Review: 'The Institute' Directed By James Franco And Pamela Romanowsky

Is there any place creepier then a 19th century psych hospital? I mean, that’s like the #1 location for an abandoned haunted building, right? Now, we usually see them in their current abandoned state but The Institute takes us back to the heyday when those souls that are trapped now were initially being primed for evil spiritry. James Franco and Pamela Romanowsky direct the thriller in which Allie Gallerani stars as Isabel Porter, a young debutante whose parents have just died and is seeking help with her grief. The stay at Rosewood starts out innocently enough, coming off more as a resort home then a mental asylum…even if there are some things that should throw up red flags. It doesn’t take long for her “therapy” to start with Dr. Carin (James Franco) where she starts to realize the true nature of the facility. A home for the rich and powerful to collect young women and medicate them into a state where there will is completely pliable and they will do whatever they’re told in the name of their “Treatment”

Sounds like an awesome plot, no? I thought so, even if the whole turn to the “asylum run by the faceless rich and powerful” was a little out there. The execution of that awesome plot though…that’s where the movie falters. There are some positives which I’ll get to in a bit, but the negatives are almost all encompassing easily overshadowing any redeeming features the film shows. The whole thing seems like a high school, or maybe college…. I’ll give them that, play that was filmed with a camcorder. The acting and dialogue go hand in hand here so I’m not sure where to put the blame in its inconsistency. Line by line the actors go from delivering Shakespearian type lines in haughty accents to lines that one could hear on the street today in a normal everyday accent. It’s not that different people are from different classes and places causing this…it’s literally the same character switching about the whole thing through. The set design and costuming seems low rent, specifically Franco’s Freud inspired look in which he sports a mustache that is either obviously fake or he’s been genetically predisposed to have horrible facial hair. It’s not low rent in the way of low budget, I’ll explain by saying it looks like a BBC show from the 80s. The characters’ motivations seem completely unearned and random, specifically Isabel, our main character. Now the medication is a plot point so you could lay it on that but it if that’s what it’s attributed too it wasn’t communicated well. I think most of this comes down to inconsistency and that inconsistency could have come from the co-directing duties handled by Franco and Romanowsky. It seems as if they weren’t aware of what the other was doing. Some shots seem like they are right out of a soap opera and others seem more then capable, clues like this are littered throughout the film and could explain most of its downfalls.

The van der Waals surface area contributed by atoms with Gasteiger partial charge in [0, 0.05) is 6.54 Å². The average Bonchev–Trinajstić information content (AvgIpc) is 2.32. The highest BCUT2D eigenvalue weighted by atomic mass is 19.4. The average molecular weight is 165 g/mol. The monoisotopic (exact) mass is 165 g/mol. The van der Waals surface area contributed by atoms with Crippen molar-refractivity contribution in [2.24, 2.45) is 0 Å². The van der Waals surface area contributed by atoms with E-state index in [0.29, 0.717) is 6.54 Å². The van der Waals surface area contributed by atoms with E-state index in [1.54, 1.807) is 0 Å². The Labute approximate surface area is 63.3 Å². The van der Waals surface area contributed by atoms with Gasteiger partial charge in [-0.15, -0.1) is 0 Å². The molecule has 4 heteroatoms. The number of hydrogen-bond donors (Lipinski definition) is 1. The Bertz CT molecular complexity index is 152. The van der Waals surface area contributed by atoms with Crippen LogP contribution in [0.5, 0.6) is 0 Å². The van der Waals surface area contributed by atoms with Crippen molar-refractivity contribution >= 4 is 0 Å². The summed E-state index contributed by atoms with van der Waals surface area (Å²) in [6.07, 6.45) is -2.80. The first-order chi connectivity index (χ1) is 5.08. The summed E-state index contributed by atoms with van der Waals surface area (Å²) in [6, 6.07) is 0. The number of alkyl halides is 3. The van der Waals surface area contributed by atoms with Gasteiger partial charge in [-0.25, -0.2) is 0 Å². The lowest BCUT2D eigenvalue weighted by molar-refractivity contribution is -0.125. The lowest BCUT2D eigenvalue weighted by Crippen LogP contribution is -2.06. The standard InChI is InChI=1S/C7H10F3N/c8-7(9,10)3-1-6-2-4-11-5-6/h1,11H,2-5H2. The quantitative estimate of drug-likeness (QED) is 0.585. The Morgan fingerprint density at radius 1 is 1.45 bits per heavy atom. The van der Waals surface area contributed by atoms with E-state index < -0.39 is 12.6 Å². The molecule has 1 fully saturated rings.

All of that being said the film does a good job with the creepy imagery and cultish set pieces. Had the direction been more cohesive these scenes would have been downright unsettling. Several of the actors, Allie Gallerani, Josh Duhamel (in an admittedly small role), Zoe Sidel, specifically do a great job with what they are given. Some of their scenes do come off poorly but it’s fairly obvious that this is due to the tonal changes and bad dialogue. I’ll give a few points for using a pendulum, in the sense of the pit and the pendulum, as a set piece. I first saw this used in Ghoulies II way back when and always thought it was such a cool and downright cinematic way for a killer to do his or her thing, I was always surprised it wasn’t used as a plot device more often.

All in all, I obviously have to give The Institute a no-go. It’s far from unwatchable but unless you’re really into this very specific plot type there are a million better ways to spend 90 minutes. The film is stated to be based on true events and the closing shots do show the real life Rosewood with a chilling fact that it did not close its doors in Baltimore until 2009. It did make me curious but I’m fairly certain the only true events included in this film is that there was a psych hospital in Baltimore in the mid 1800’s called Rosewood

2 out of 5 Guttenbergs